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Enfermería Global

On-line version ISSN 1695-6141

Abstract

GALLAGHER, M.R.  and  REHM, R.S.. The role of Culture-bound syndromes and Mexican Folk Healing in Child Health Promotions. Enferm. glob. [online]. 2012, vol.11, n.27, pp.1-11. ISSN 1695-6141.  http://dx.doi.org/10.4321/S1695-61412012000300001.

Purpose: To describe the context in which culture-bound syndromes that mothers of Mexican descent believed affected child wellness and describe how they restored health when these syndromes affected their children. Design: The findings of this come from a larger study that focused on the health promotion and protection practices used by mothers of Mexican descent in urban Texas A naturalistic design, using Spradley's ethnographic interview techniques and participant observations, was selected to explore and describe the child health promotion and protection practices, including culture-bound syndromes, used by mothers of Mexican origin. Method: Data collection consisted of 21 ethnographic interviews enhanced by focused home observations withnine Spanish speaking mothers. Results: To these group of mothers, the culture-bound syndromes of empacho, fright and evil eye could affect children's eating and sleep patterns, thereby causing an imbalance in a child's wellbeing. Therefore the participants believed that they had be mindful of culture-bound syndromes that affected their children's health and take care of those syndromes by using folk remedies to restore balance in their children's' wellbeing. Conclusion: The findings of this study provide an in-depth description of culture-bound syndromes and the folk remedies which mother of Mexican descent used to promote and protect the health of their preschool children. This knowledge provides a framework for healthcare professionals to use when working with mothers of Mexican descent who may be using folk healing to promote and protect the health of their children.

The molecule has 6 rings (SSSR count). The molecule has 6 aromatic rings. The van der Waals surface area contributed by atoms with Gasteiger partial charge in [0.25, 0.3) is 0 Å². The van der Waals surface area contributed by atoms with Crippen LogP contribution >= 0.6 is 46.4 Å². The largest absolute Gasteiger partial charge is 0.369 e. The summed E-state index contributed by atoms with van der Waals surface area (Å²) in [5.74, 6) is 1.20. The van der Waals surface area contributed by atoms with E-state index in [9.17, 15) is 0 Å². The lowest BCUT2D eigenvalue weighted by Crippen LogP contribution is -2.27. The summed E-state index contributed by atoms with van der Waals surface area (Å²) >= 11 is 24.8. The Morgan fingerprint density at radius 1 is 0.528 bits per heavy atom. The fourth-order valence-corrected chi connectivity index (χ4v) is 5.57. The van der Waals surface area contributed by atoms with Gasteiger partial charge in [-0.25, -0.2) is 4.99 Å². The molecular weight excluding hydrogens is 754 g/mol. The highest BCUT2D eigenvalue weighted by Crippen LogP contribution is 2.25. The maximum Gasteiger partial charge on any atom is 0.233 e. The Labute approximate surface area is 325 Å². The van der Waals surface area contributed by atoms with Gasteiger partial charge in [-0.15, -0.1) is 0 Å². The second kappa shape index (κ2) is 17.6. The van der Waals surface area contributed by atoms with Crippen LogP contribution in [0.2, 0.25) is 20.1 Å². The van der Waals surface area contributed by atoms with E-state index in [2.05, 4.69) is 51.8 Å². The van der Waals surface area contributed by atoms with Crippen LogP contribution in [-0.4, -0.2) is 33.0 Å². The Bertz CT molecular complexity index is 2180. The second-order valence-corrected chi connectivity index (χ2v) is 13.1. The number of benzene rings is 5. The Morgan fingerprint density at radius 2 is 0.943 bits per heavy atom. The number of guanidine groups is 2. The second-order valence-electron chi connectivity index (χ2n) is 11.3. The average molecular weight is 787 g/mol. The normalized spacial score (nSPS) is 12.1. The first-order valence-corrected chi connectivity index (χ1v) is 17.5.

Keywords : Folk Healing; Complementary Alternative Therapies; Health Promotion; Mexican; Maternal/Child.

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